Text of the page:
Blueprints for Healthy Youth Development
(formerly Blueprints for Violence Prevention)
In 1996, the Center for the Study and Prevention of Violence (CSPV), at the University of Colorado at Boulder, with initial funding from the Colorado Division of Criminal Justice, Centers for Disease Control and Prevention, and the Pennsylvania Commission on Crime and Delinquency, and with major long-term funding from the Office of Juvenile Justice and Delinquency Prevention (OJJDP), designed and launched a national violence prevention initiative to identify and replicate violence prevention programs that are effective. The project, called Blueprints for Violence Prevention (today renamed Blueprints for Healthy Youth Development), identifies youth prevention and intervention programs that meet a strict scientific standard of program effectiveness. Program effectiveness is based upon an initial review by CSPV and a final review and recommendation from a distinguished Advisory Board, comprised of 6 to 8 experts in the field of youth development. The model and promising programs, called Blueprints, have been effective in reducing problem behaviors and promoting healthy youth development. To date, more than 1,100 programs have been reviewed, and the Center continues to look for programs which meet the selection criteria. As a result of the funding from OJJDP, the Blueprints Initiative became a comprehensive effort to provide communities with a set of demonstrated effective programs and the technical assistance and monitoring necessary to plan for and develop an effective violence intervention.
The Technical Assistance and Training Component of the Blueprints Initiative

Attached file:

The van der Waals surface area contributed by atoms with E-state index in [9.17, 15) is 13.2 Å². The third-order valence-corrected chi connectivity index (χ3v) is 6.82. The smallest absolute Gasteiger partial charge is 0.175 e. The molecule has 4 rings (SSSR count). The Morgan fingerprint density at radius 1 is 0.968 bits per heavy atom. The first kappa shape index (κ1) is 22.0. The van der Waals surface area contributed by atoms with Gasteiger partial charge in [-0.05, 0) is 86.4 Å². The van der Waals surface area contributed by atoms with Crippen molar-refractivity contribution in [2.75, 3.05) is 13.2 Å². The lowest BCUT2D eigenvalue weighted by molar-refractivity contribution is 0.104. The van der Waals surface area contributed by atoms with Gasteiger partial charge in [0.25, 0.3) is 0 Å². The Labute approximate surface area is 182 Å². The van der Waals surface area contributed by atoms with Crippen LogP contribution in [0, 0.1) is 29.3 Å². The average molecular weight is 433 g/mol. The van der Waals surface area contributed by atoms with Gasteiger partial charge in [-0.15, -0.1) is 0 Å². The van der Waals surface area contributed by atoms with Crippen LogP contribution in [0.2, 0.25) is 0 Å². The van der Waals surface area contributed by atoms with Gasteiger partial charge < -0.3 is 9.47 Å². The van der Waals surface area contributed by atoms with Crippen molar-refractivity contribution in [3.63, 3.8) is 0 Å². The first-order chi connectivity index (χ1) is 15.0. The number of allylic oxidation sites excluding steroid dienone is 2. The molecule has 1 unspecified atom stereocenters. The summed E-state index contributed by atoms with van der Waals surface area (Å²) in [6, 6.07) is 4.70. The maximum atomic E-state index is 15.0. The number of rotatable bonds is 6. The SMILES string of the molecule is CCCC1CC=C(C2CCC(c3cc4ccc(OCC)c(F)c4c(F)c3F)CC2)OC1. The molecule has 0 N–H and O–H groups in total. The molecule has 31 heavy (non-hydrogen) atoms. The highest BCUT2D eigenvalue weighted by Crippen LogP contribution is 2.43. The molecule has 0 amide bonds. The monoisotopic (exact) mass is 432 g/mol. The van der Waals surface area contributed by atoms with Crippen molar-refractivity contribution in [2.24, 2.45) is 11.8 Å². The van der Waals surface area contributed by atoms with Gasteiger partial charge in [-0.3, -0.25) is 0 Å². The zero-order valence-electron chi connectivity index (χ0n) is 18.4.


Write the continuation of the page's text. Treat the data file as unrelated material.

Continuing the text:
A national dissemination effort for the Blueprints Series and a technical assistance and monitoring component to assist interested communities, agencies, and organizations in their effort to implement one or more Blueprints programs was funded by OJJDP in April, 1998. Under a Cooperative Agreement, training and technical assistance was provided over a two-year period to 42 sites selected by CSPV to implement one of eight Blueprints programs. This project ended May 31, 2002.
Two other Cooperative Agreements with OJJDP were initiated in December, 1998, and March 1, 2000, to facilitate a more expansive dissemination of the drug prevention Blueprints program, LifeSkills Training, by providing training and technical assistance, as well as program operation costs (curriculum materials), to selected school districts. Site selection occurred from 1999 to 2001, with the final sample including 105 sites and 432 schools. Sites were comprised of one to 24 schools, and sometimes included multiple school districts. Sites were located in urban, suburban, and rural areas and served students of varying socioeconomic status and racial/ethnic backgrounds. This project ended February, 2006.
In these three initiatives, CSPV contracted with the designers of the Blueprints program to provide the package of training and technical assistance, and Blueprints conducted a process evaluation to ensure program fidelity at each site. The technical assistance provided by CSPV early in the process included help with choosing a program and planning for program implementation. The technical assistance component delivered by the program designers provided expert assistance in implementing a Blueprints program including all training, on-site technical assistance visits to troubleshoot problems, and regular telephone consultation.